Mr. Manchin seems determined to rescue the Mountain Valley Pipeline from this fate. And with it, his gas industry and power utility donors — whose lobbyists helped him in the final hours of debt ceiling deal making — will be able to further strengthen their foothold in the energy system.
White House officials have said that the project would probably have secured the remaining federal permits regardless. But the provision authorizes all necessary permits and bars further judicial review of any of them — thus neutering an essential tool for ensuring that infrastructure projects comply with existing laws and regulations. It’s the legislative equivalent of overturning the Scrabble board in a fit of pique when you’re losing a game fair and square.
For many of those living in the project’s path, who watched as its construction has so far triggered over 500 recorded violations of water quality and other regulations, it’s a terrible betrayal. But it also sets a dangerous precedent. It is it’s safe to assume this won’t be the last time this tactic is pursued to shield fossil fuel projects from judicial review or scientific scrutiny, if they happen to be deemed by their developers and political allies to be in the “national interest.”
Senator Tim Kaine of Virginia has cited this risk in explaining his opposition to the Mountain Valley Pipeline provision. When Mr. Manchin succeeded in getting a similar carve-out attached to the continuing budget resolution to fund the government last September, Mr. Kaine refused to vote for it. “If the M.V.P. owners are unhappy with a court ruling, they should do what other litigants do and appeal,” he said. “Allowing them to fundamentally change federal law to achieve their goal would surely encourage other wealthy people and companies to try the same. I won’t participate in opening that door to abuse and even corruption.”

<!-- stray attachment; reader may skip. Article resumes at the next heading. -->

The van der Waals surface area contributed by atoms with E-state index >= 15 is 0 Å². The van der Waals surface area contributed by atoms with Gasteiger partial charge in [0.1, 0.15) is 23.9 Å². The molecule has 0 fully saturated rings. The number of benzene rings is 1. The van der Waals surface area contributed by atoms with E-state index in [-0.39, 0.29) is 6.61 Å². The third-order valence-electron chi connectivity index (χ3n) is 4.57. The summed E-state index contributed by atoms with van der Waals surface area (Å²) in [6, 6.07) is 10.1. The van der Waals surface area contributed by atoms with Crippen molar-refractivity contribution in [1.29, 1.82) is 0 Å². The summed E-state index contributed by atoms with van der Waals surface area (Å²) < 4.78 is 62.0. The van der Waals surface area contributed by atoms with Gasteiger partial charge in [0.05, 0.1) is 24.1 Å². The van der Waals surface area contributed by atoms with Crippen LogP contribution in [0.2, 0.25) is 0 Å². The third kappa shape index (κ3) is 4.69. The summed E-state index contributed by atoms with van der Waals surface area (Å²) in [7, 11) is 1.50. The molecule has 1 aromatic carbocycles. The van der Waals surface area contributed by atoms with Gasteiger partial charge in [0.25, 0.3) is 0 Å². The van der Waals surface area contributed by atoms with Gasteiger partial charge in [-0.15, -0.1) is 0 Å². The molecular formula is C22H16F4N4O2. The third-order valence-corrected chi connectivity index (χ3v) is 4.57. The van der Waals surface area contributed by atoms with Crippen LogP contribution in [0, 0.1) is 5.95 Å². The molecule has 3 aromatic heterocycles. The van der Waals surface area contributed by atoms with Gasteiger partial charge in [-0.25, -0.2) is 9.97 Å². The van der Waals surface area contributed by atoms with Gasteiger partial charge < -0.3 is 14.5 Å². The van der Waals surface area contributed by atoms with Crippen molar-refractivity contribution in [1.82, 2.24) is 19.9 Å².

Mr. Kaine, along with other Democratic members of the Virginia congressional delegation, remains opposed; this week he said he’s against any debt-ceiling bill that exempts the Mountain Valley Pipeline from judicial review. Meanwhile one of the lead Republican negotiators told reporters this week the pipeline provision is a “huge win” for his party, because it puts “Democrats on record supporting a conventional energy project that removes or ties the hands of the judiciary.”
Democratic leaders will surely bristle at the suggestion that they are helping the gas industry obstruct the transition to clean energy. After all, they passed the Inflation Reduction Act, the most significant climate legislation in U.S. history, and protected its raft of clean energy incentives from cuts in the debt ceiling deal. It’s clear that the deal makers regard themselves as the grown-ups in the room, making the tough trade-offs needed to avert financial catastrophe. But when the stakes are this large, one need not grant them that deference.
There’s always a political “crisis” gathering on the near horizon that will supersede concerns about the climate — that will cause us to look away from the dizzying rise of methane concentrations, currently spiking to levels not seen in over 800,000 years, a trend tracking with the worst-case climate scenarios.
This is what it looks like to shuffle along toward climate chaos, one misguided “compromise” at a time.
Jonathan Mingle is an independent journalist and author of the forthcoming book “Gaslight: The Atlantic Coast Pipeline and the Fight for America’s Energy Future.” As a recent Alicia Patterson Foundation fellow, he reported on the future of natural gas.